Smith responded that he was “not sure how the fact that he paid those fees changes anything.”

For decades, housing costs in Orange County have soared above the national average. The University of California Irvine’s solution was to build University Hills, its own exclusive academic community, where housing values ​​are reduced to make them more affordable and favorable mortgage rates are offered to those approved to live there.

The tepid demand to live in University Hills is understandable in light of Irvine’s median home price of $1.3 million. Homes in the school’s subdivision have sold in recent years for about half their normal market value, according to University of California data from 2021. The community is a short drive from the Pacific Ocean and Laguna Beach. And the list of amenities includes a network of parks, hiking trails, scenic views and community pools. It also feeds into some of the most sought after schools in the area.

But for academics and administrators, the trade-off is that they are required to work full-time for the university, with an exception built into retirees. For those no longer working at the school, however, an enforcement order begins, which in Porter’s case would require her to pay off her mortgage within months.

When Porter was hired, school officials outlined their expectations in a letter informing her that they would grant her application to the housing program.

“Your primary duties, of course, will be to serve as a law professor,” school officials wrote in the letter, which Porter signed in December 2010. “You will be expected to teach two classes … you will be expected to maintain office and be available to student mentors”.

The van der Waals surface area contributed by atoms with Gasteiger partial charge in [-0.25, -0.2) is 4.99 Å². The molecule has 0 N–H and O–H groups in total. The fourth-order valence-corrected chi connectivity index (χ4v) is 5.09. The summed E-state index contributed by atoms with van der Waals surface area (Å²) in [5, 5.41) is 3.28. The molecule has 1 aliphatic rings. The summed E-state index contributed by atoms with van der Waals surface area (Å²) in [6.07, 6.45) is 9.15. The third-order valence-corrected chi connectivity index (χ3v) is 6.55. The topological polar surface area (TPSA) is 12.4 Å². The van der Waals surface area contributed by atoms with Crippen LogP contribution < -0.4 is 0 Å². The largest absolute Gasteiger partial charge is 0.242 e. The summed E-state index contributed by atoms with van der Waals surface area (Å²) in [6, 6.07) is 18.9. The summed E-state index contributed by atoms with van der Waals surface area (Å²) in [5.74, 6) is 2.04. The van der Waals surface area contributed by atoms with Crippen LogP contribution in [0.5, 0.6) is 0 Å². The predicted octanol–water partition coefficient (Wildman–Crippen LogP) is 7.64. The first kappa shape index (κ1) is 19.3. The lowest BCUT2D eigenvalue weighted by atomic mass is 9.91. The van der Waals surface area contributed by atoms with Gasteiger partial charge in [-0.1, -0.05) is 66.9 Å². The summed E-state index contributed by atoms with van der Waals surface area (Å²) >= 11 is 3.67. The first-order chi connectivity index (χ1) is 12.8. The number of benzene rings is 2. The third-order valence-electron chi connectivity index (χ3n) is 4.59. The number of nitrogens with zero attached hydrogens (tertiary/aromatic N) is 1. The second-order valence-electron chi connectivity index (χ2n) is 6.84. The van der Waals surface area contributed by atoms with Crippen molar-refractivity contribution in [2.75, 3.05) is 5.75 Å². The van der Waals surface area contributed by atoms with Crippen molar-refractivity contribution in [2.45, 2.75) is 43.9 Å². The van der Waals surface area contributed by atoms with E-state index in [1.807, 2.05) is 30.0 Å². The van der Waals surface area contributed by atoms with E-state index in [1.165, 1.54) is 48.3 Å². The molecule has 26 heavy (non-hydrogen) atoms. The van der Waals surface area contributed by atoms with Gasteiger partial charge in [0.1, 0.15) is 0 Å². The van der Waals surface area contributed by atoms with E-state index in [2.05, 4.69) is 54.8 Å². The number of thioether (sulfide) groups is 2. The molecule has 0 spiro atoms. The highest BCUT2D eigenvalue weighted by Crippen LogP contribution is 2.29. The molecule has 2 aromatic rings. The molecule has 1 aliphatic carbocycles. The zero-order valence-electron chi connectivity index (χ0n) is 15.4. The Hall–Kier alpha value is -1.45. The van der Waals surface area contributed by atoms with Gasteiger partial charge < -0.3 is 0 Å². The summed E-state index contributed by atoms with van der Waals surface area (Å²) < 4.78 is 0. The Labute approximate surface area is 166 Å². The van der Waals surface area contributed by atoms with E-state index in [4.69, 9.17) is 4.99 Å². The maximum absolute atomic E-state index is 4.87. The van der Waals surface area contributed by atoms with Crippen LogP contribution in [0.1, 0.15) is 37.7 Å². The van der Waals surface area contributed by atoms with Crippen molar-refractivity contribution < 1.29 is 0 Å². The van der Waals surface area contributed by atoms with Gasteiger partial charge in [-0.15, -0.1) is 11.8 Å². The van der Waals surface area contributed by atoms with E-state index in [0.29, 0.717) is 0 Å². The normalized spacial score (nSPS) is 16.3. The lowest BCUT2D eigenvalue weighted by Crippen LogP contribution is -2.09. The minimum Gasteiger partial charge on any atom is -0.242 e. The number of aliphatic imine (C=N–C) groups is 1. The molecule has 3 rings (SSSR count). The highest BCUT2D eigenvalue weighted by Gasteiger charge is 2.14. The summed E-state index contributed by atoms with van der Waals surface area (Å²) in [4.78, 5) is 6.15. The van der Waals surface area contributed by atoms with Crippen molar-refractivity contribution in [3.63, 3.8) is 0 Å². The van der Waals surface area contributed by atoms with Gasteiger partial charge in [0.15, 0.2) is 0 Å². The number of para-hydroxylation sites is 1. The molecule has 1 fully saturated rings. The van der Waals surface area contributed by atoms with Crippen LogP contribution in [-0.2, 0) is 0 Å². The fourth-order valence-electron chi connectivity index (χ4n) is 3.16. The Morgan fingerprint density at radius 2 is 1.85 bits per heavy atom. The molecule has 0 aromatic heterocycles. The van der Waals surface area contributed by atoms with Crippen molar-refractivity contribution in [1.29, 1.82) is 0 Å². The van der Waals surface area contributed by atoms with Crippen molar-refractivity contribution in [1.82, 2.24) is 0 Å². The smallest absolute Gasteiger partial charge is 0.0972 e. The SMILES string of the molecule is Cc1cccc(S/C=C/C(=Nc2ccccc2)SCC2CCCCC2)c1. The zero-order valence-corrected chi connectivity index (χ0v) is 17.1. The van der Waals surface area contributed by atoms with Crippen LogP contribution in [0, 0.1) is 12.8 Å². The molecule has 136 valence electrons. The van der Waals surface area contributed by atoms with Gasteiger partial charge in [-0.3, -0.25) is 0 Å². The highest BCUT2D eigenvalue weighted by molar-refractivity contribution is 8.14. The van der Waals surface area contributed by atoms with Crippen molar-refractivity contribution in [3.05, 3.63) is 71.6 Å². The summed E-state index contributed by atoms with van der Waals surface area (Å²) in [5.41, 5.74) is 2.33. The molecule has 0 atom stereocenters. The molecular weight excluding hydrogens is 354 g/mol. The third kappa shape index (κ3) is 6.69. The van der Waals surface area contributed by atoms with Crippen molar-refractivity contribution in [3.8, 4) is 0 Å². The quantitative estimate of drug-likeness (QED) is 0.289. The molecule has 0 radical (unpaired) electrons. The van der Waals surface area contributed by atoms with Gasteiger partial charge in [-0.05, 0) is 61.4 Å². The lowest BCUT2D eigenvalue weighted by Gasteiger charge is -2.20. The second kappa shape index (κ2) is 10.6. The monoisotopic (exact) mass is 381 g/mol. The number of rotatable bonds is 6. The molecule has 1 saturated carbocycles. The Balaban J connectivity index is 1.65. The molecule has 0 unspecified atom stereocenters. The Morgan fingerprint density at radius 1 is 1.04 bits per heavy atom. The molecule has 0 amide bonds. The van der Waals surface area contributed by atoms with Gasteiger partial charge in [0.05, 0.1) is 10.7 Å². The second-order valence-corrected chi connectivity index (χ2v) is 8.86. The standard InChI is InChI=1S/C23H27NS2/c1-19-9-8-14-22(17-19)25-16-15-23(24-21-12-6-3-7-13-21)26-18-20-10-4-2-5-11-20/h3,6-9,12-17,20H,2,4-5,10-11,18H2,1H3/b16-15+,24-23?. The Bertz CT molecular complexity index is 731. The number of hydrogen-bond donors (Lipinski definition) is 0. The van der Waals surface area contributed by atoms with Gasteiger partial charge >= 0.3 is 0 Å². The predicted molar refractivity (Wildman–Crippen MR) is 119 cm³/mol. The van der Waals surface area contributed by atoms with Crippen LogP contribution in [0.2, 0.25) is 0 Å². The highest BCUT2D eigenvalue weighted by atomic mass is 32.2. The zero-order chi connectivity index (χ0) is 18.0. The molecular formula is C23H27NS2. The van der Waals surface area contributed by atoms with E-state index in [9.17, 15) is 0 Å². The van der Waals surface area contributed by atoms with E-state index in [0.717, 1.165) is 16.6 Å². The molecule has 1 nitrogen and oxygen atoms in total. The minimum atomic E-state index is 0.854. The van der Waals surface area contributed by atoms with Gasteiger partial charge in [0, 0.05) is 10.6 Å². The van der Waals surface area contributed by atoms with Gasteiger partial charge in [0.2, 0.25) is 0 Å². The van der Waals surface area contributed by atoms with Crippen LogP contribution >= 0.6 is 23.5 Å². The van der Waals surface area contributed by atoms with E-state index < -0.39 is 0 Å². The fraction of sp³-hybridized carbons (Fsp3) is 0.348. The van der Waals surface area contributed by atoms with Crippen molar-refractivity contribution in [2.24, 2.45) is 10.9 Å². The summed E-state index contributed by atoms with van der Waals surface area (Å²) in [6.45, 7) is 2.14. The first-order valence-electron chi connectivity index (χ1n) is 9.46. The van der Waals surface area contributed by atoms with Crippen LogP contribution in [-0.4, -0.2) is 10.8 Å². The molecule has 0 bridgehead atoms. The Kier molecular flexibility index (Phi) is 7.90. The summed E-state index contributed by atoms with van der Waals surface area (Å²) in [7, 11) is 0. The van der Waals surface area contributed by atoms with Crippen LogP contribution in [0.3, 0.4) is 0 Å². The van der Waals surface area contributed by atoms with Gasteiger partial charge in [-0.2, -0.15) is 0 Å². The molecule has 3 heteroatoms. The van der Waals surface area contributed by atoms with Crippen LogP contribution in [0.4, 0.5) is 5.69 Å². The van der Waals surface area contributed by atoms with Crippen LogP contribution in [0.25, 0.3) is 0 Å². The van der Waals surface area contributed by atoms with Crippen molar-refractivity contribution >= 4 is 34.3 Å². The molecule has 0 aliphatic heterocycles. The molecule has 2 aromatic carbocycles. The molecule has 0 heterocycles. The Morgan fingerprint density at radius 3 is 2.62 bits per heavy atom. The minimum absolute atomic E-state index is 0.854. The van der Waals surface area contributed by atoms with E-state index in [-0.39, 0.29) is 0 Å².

Eight years later, after her election in 2018, Porter stopped fulfilling those obligations.

Initially, trustees signed off on two separate one-year leave periods that allowed her to keep her home, the documents show. But school officials expressed more concern about the arrangement in the run-up to Porter’s 2020 re-election, the emails show.

“There is some fixed limit on the number of years of leave without pay … One of our administrators mentioned that they seemed to remember a two-year limit,” Law School Vice Chancellor Chris Whiteock wrote in an April 2020 email. He added: ” Some government service may, of course, last for several years.’

Whytock, who donated $500 to Porter’s 2018 campaign, wrote a memo outlining the case for extending Porter’s license while suggesting there are no limits on how long such an agreement could continue. The plan required approval from the school’s vice president, which was granted in 2020, according to the emails.

Whytock did not respond to an email seeking comment.

In a statement, UC Irvine spokesman Tom Vasich said faculty “on approved leave without pay remain UCI employees and may retain their University Hills home.”

Porter said she plans to win her election, but will continue teaching if she loses. He declined to say whether he would look for housing elsewhere if he won.

After the AP interviewed Porter, spokesman Jordan Wong provided additional comment, stating that the congresswoman had “no knowledge of Vice Provost Chris Watock’s role in the investigation of her leave request” and “at no time” had contact with of that.

But longtime government ethics watchdogs in Washington, including those with favorable views of the congresswoman, say it’s hard to equate Porter’s housing situation with her crusading rhetoric.

“She has a reputation for being highly ethical and holding others to that standard,” said Craig Holman, a lobbyist for the Washington-based government watchdog group Public Citizen. “Let’s hope she doesn’t suffer from her own ethics The University.”


Associated Press writer Collin Binkley contributed to this report.